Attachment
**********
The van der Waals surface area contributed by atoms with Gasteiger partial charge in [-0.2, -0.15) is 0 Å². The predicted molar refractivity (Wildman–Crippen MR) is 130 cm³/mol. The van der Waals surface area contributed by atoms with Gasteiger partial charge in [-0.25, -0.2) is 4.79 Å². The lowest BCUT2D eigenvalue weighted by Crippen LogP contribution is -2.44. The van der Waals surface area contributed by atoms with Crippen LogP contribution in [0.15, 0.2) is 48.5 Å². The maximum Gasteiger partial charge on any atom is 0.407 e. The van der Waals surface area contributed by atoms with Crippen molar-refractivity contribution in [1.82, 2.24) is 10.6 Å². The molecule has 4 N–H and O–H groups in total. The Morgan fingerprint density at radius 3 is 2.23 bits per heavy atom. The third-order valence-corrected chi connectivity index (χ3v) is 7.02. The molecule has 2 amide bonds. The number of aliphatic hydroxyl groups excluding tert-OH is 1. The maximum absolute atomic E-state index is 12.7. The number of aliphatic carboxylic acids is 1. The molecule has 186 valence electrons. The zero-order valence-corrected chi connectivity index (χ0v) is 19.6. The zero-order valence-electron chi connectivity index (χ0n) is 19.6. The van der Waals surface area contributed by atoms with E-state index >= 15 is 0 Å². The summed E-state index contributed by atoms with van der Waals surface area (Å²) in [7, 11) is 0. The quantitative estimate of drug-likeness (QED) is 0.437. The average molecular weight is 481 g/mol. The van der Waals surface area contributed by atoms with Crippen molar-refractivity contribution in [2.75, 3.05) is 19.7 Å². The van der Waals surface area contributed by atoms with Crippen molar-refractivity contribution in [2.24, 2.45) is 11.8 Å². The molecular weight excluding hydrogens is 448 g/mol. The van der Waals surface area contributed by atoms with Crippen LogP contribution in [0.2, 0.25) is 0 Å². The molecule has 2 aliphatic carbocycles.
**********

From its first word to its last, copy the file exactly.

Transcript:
The van der Waals surface area contributed by atoms with Gasteiger partial charge in [-0.2, -0.15) is 0 Å². The predicted molar refractivity (Wildman–Crippen MR) is 130 cm³/mol. The van der Waals surface area contributed by atoms with Gasteiger partial charge in [-0.25, -0.2) is 4.79 Å². The lowest BCUT2D eigenvalue weighted by Crippen LogP contribution is -2.44. The van der Waals surface area contributed by atoms with Crippen LogP contribution in [0.15, 0.2) is 48.5 Å². The maximum Gasteiger partial charge on any atom is 0.407 e. The van der Waals surface area contributed by atoms with Crippen molar-refractivity contribution in [1.82, 2.24) is 10.6 Å². The molecule has 4 N–H and O–H groups in total. The Morgan fingerprint density at radius 3 is 2.23 bits per heavy atom. The third-order valence-corrected chi connectivity index (χ3v) is 7.02. The molecule has 2 amide bonds. The number of aliphatic hydroxyl groups excluding tert-OH is 1. The maximum absolute atomic E-state index is 12.7. The number of aliphatic carboxylic acids is 1. The molecule has 186 valence electrons. The zero-order valence-corrected chi connectivity index (χ0v) is 19.6. The zero-order valence-electron chi connectivity index (χ0n) is 19.6. The van der Waals surface area contributed by atoms with E-state index >= 15 is 0 Å². The summed E-state index contributed by atoms with van der Waals surface area (Å²) in [7, 11) is 0. The quantitative estimate of drug-likeness (QED) is 0.437. The average molecular weight is 481 g/mol. The van der Waals surface area contributed by atoms with Crippen molar-refractivity contribution in [2.75, 3.05) is 19.7 Å². The van der Waals surface area contributed by atoms with Crippen molar-refractivity contribution in [2.24, 2.45) is 11.8 Å². The molecular weight excluding hydrogens is 448 g/mol. The van der Waals surface area contributed by atoms with Crippen LogP contribution in [0.2, 0.25) is 0 Å². The molecule has 2 aliphatic carbocycles.